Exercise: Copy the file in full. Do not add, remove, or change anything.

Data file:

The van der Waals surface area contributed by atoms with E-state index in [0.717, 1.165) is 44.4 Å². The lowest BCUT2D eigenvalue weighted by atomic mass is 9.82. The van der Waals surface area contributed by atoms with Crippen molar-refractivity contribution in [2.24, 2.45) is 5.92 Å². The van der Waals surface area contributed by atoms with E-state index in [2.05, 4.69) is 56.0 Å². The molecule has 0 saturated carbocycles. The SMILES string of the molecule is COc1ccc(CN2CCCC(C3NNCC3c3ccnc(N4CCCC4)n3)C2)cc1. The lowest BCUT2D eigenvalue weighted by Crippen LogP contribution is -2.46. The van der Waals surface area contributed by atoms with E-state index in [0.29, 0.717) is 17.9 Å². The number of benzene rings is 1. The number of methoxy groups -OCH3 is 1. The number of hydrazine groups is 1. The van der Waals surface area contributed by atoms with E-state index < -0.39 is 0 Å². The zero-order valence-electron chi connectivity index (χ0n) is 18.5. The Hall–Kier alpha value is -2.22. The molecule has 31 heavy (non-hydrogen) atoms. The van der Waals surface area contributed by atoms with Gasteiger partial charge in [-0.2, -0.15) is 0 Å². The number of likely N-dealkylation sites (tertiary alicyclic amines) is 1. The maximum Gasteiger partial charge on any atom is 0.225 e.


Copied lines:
The van der Waals surface area contributed by atoms with E-state index in [0.717, 1.165) is 44.4 Å². The lowest BCUT2D eigenvalue weighted by atomic mass is 9.82. The van der Waals surface area contributed by atoms with Crippen molar-refractivity contribution in [2.24, 2.45) is 5.92 Å². The van der Waals surface area contributed by atoms with E-state index in [2.05, 4.69) is 56.0 Å². The molecule has 0 saturated carbocycles. The SMILES string of the molecule is COc1ccc(CN2CCCC(C3NNCC3c3ccnc(N4CCCC4)n3)C2)cc1. The lowest BCUT2D eigenvalue weighted by Crippen LogP contribution is -2.46. The van der Waals surface area contributed by atoms with E-state index in [0.29, 0.717) is 17.9 Å². The number of benzene rings is 1. The number of methoxy groups -OCH3 is 1. The number of hydrazine groups is 1. The van der Waals surface area contributed by atoms with E-state index < -0.39 is 0 Å². The zero-order valence-electron chi connectivity index (χ0n) is 18.5. The Hall–Kier alpha value is -2.22. The molecule has 31 heavy (non-hydrogen) atoms. The van der Waals surface area contributed by atoms with Gasteiger partial charge in [-0.2, -0.15) is 0 Å². The number of likely N-dealkylation sites (tertiary alicyclic amines) is 1. The maximum Gasteiger partial charge on any atom is 0.225 e.